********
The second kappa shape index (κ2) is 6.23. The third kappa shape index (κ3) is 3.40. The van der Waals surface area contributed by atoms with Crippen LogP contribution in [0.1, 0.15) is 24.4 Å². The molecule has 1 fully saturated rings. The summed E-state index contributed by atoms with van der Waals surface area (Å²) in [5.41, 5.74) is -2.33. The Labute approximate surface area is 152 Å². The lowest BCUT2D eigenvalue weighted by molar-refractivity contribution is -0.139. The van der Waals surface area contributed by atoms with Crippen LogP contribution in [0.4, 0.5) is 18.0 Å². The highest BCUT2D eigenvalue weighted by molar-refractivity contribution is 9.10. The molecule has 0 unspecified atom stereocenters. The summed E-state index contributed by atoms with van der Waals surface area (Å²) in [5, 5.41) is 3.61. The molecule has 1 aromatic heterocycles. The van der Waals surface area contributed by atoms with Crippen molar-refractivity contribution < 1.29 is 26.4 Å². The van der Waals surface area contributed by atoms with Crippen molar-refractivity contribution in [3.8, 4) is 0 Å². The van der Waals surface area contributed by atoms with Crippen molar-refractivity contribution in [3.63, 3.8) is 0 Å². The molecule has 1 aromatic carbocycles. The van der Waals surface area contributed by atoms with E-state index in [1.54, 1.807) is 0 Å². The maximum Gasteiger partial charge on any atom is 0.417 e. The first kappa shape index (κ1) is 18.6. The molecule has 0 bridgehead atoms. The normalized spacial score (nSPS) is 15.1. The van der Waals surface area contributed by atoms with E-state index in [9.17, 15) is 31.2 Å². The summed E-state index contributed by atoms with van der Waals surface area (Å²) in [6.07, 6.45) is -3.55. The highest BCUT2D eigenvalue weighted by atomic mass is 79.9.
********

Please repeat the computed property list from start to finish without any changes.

The second kappa shape index (κ2) is 6.23. The third kappa shape index (κ3) is 3.40. The van der Waals surface area contributed by atoms with Crippen LogP contribution in [0.1, 0.15) is 24.4 Å². The molecule has 1 fully saturated rings. The summed E-state index contributed by atoms with van der Waals surface area (Å²) in [5.41, 5.74) is -2.33. The Labute approximate surface area is 152 Å². The lowest BCUT2D eigenvalue weighted by molar-refractivity contribution is -0.139. The van der Waals surface area contributed by atoms with Crippen LogP contribution in [0.4, 0.5) is 18.0 Å². The highest BCUT2D eigenvalue weighted by molar-refractivity contribution is 9.10. The molecule has 0 unspecified atom stereocenters. The summed E-state index contributed by atoms with van der Waals surface area (Å²) in [5, 5.41) is 3.61. The molecule has 1 aromatic heterocycles. The van der Waals surface area contributed by atoms with Crippen molar-refractivity contribution < 1.29 is 26.4 Å². The van der Waals surface area contributed by atoms with Crippen molar-refractivity contribution in [3.8, 4) is 0 Å². The van der Waals surface area contributed by atoms with Crippen molar-refractivity contribution in [3.63, 3.8) is 0 Å². The molecule has 1 aromatic carbocycles. The van der Waals surface area contributed by atoms with E-state index in [1.54, 1.807) is 0 Å². The maximum Gasteiger partial charge on any atom is 0.417 e. The first kappa shape index (κ1) is 18.6. The molecule has 0 bridgehead atoms. The normalized spacial score (nSPS) is 15.1. The van der Waals surface area contributed by atoms with E-state index in [9.17, 15) is 31.2 Å². The summed E-state index contributed by atoms with van der Waals surface area (Å²) in [6.07, 6.45) is -3.55. The highest BCUT2D eigenvalue weighted by atomic mass is 79.9.